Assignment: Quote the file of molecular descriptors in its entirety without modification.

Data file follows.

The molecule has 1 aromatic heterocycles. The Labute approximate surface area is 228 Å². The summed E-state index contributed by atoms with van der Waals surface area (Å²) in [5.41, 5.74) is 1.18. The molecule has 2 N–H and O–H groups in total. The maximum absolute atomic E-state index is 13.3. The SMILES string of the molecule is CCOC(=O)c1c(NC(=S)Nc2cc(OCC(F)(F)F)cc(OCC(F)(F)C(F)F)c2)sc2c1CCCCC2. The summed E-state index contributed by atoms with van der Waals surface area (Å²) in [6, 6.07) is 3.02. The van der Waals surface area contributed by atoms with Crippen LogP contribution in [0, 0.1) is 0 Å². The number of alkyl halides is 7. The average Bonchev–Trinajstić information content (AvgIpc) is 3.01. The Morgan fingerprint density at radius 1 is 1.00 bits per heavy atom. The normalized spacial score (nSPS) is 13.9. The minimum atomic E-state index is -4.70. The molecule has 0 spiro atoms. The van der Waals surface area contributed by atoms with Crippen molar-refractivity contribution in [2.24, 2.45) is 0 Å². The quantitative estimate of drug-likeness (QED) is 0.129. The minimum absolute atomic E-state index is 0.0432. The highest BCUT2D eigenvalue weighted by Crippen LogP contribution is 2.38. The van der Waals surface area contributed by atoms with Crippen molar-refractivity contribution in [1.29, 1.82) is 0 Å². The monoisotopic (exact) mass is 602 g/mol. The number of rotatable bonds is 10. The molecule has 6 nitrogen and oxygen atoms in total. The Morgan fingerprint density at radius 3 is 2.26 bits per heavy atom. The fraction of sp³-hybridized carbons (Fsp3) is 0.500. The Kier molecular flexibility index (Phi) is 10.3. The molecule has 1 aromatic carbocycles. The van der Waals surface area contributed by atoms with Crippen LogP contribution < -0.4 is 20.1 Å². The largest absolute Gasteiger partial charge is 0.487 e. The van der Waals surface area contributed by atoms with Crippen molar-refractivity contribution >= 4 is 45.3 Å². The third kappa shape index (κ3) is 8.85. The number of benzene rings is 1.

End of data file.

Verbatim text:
The molecule has 1 aromatic heterocycles. The Labute approximate surface area is 228 Å². The summed E-state index contributed by atoms with van der Waals surface area (Å²) in [5.41, 5.74) is 1.18. The molecule has 2 N–H and O–H groups in total. The maximum absolute atomic E-state index is 13.3. The SMILES string of the molecule is CCOC(=O)c1c(NC(=S)Nc2cc(OCC(F)(F)F)cc(OCC(F)(F)C(F)F)c2)sc2c1CCCCC2. The summed E-state index contributed by atoms with van der Waals surface area (Å²) in [6, 6.07) is 3.02. The van der Waals surface area contributed by atoms with Crippen LogP contribution in [0, 0.1) is 0 Å². The number of alkyl halides is 7. The average Bonchev–Trinajstić information content (AvgIpc) is 3.01. The Morgan fingerprint density at radius 1 is 1.00 bits per heavy atom. The normalized spacial score (nSPS) is 13.9. The minimum atomic E-state index is -4.70. The molecule has 0 spiro atoms. The van der Waals surface area contributed by atoms with Crippen molar-refractivity contribution in [2.24, 2.45) is 0 Å². The quantitative estimate of drug-likeness (QED) is 0.129. The minimum absolute atomic E-state index is 0.0432. The highest BCUT2D eigenvalue weighted by Crippen LogP contribution is 2.38. The van der Waals surface area contributed by atoms with Crippen molar-refractivity contribution in [1.29, 1.82) is 0 Å². The monoisotopic (exact) mass is 602 g/mol. The number of rotatable bonds is 10. The molecule has 6 nitrogen and oxygen atoms in total. The Morgan fingerprint density at radius 3 is 2.26 bits per heavy atom. The fraction of sp³-hybridized carbons (Fsp3) is 0.500. The Kier molecular flexibility index (Phi) is 10.3. The molecule has 1 aromatic carbocycles. The van der Waals surface area contributed by atoms with Crippen LogP contribution < -0.4 is 20.1 Å². The largest absolute Gasteiger partial charge is 0.487 e. The van der Waals surface area contributed by atoms with Crippen molar-refractivity contribution >= 4 is 45.3 Å². The third kappa shape index (κ3) is 8.85. The number of benzene rings is 1.